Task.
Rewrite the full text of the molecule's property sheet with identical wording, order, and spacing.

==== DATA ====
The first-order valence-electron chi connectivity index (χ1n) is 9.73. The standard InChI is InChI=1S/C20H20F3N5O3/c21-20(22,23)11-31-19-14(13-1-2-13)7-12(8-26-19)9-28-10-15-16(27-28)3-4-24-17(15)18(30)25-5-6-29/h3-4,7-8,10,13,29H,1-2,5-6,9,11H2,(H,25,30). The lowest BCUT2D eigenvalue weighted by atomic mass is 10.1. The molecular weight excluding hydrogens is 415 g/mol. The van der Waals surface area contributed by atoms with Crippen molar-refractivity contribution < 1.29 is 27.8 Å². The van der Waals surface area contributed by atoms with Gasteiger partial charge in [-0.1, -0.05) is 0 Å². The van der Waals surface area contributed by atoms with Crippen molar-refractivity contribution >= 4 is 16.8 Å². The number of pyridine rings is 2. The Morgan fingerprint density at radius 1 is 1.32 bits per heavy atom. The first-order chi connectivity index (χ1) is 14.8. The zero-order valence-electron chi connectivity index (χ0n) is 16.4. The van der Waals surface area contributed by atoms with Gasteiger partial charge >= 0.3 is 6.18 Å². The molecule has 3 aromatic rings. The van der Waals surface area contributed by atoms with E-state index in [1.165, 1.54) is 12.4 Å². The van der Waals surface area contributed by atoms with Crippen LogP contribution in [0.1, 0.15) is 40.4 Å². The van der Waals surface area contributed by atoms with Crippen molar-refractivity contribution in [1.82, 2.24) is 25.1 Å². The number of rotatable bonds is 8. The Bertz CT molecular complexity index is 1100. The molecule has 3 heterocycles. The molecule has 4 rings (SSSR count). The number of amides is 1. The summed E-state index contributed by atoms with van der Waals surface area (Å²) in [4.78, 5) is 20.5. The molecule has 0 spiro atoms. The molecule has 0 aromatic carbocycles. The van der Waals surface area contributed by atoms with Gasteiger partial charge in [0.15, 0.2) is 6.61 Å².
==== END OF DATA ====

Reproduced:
The first-order valence-electron chi connectivity index (χ1n) is 9.73. The standard InChI is InChI=1S/C20H20F3N5O3/c21-20(22,23)11-31-19-14(13-1-2-13)7-12(8-26-19)9-28-10-15-16(27-28)3-4-24-17(15)18(30)25-5-6-29/h3-4,7-8,10,13,29H,1-2,5-6,9,11H2,(H,25,30). The lowest BCUT2D eigenvalue weighted by atomic mass is 10.1. The molecular weight excluding hydrogens is 415 g/mol. The van der Waals surface area contributed by atoms with Crippen molar-refractivity contribution < 1.29 is 27.8 Å². The van der Waals surface area contributed by atoms with Gasteiger partial charge in [-0.1, -0.05) is 0 Å². The van der Waals surface area contributed by atoms with Crippen molar-refractivity contribution >= 4 is 16.8 Å². The number of pyridine rings is 2. The Morgan fingerprint density at radius 1 is 1.32 bits per heavy atom. The first-order chi connectivity index (χ1) is 14.8. The zero-order valence-electron chi connectivity index (χ0n) is 16.4. The van der Waals surface area contributed by atoms with Gasteiger partial charge >= 0.3 is 6.18 Å². The molecule has 3 aromatic rings. The van der Waals surface area contributed by atoms with E-state index in [1.165, 1.54) is 12.4 Å². The van der Waals surface area contributed by atoms with Crippen LogP contribution in [0.1, 0.15) is 40.4 Å². The van der Waals surface area contributed by atoms with Crippen molar-refractivity contribution in [1.82, 2.24) is 25.1 Å². The number of rotatable bonds is 8. The Bertz CT molecular complexity index is 1100. The molecule has 3 heterocycles. The molecule has 4 rings (SSSR count). The number of amides is 1. The summed E-state index contributed by atoms with van der Waals surface area (Å²) in [4.78, 5) is 20.5. The molecule has 0 spiro atoms. The molecule has 0 aromatic carbocycles. The van der Waals surface area contributed by atoms with Gasteiger partial charge in [0.15, 0.2) is 6.61 Å².